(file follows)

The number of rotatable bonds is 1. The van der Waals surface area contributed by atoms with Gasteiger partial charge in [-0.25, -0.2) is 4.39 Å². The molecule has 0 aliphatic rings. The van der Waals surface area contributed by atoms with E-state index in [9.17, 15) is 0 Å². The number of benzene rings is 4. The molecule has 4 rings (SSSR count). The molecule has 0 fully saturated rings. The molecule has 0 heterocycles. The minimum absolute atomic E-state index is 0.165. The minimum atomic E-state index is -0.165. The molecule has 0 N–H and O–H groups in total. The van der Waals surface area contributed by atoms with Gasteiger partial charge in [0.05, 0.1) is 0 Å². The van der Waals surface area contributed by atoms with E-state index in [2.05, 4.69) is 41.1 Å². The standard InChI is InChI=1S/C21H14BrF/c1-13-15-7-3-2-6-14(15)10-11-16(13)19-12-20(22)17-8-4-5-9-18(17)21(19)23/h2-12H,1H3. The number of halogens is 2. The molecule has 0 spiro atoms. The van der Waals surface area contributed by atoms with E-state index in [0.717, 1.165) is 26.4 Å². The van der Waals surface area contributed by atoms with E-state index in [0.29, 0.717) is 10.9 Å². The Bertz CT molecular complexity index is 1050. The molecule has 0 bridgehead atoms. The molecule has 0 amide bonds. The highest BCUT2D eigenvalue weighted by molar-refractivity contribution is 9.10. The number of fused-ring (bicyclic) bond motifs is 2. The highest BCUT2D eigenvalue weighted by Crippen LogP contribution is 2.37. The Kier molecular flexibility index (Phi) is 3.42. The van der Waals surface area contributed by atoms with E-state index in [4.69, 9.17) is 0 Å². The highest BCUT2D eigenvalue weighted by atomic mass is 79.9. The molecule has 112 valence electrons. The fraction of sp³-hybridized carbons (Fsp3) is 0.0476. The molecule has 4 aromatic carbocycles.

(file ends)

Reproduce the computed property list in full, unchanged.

The number of rotatable bonds is 1. The van der Waals surface area contributed by atoms with Gasteiger partial charge in [-0.25, -0.2) is 4.39 Å². The molecule has 0 aliphatic rings. The van der Waals surface area contributed by atoms with E-state index in [9.17, 15) is 0 Å². The number of benzene rings is 4. The molecule has 4 rings (SSSR count). The molecule has 0 fully saturated rings. The molecule has 0 heterocycles. The minimum absolute atomic E-state index is 0.165. The minimum atomic E-state index is -0.165. The molecule has 0 N–H and O–H groups in total. The van der Waals surface area contributed by atoms with Gasteiger partial charge in [0.05, 0.1) is 0 Å². The van der Waals surface area contributed by atoms with E-state index in [2.05, 4.69) is 41.1 Å². The standard InChI is InChI=1S/C21H14BrF/c1-13-15-7-3-2-6-14(15)10-11-16(13)19-12-20(22)17-8-4-5-9-18(17)21(19)23/h2-12H,1H3. The number of halogens is 2. The molecule has 0 spiro atoms. The van der Waals surface area contributed by atoms with E-state index in [0.717, 1.165) is 26.4 Å². The van der Waals surface area contributed by atoms with E-state index in [0.29, 0.717) is 10.9 Å². The Bertz CT molecular complexity index is 1050. The molecule has 0 bridgehead atoms. The molecule has 0 amide bonds. The highest BCUT2D eigenvalue weighted by molar-refractivity contribution is 9.10. The number of fused-ring (bicyclic) bond motifs is 2. The highest BCUT2D eigenvalue weighted by Crippen LogP contribution is 2.37. The Kier molecular flexibility index (Phi) is 3.42. The van der Waals surface area contributed by atoms with E-state index in [4.69, 9.17) is 0 Å². The highest BCUT2D eigenvalue weighted by atomic mass is 79.9. The molecule has 112 valence electrons. The fraction of sp³-hybridized carbons (Fsp3) is 0.0476. The molecule has 4 aromatic carbocycles.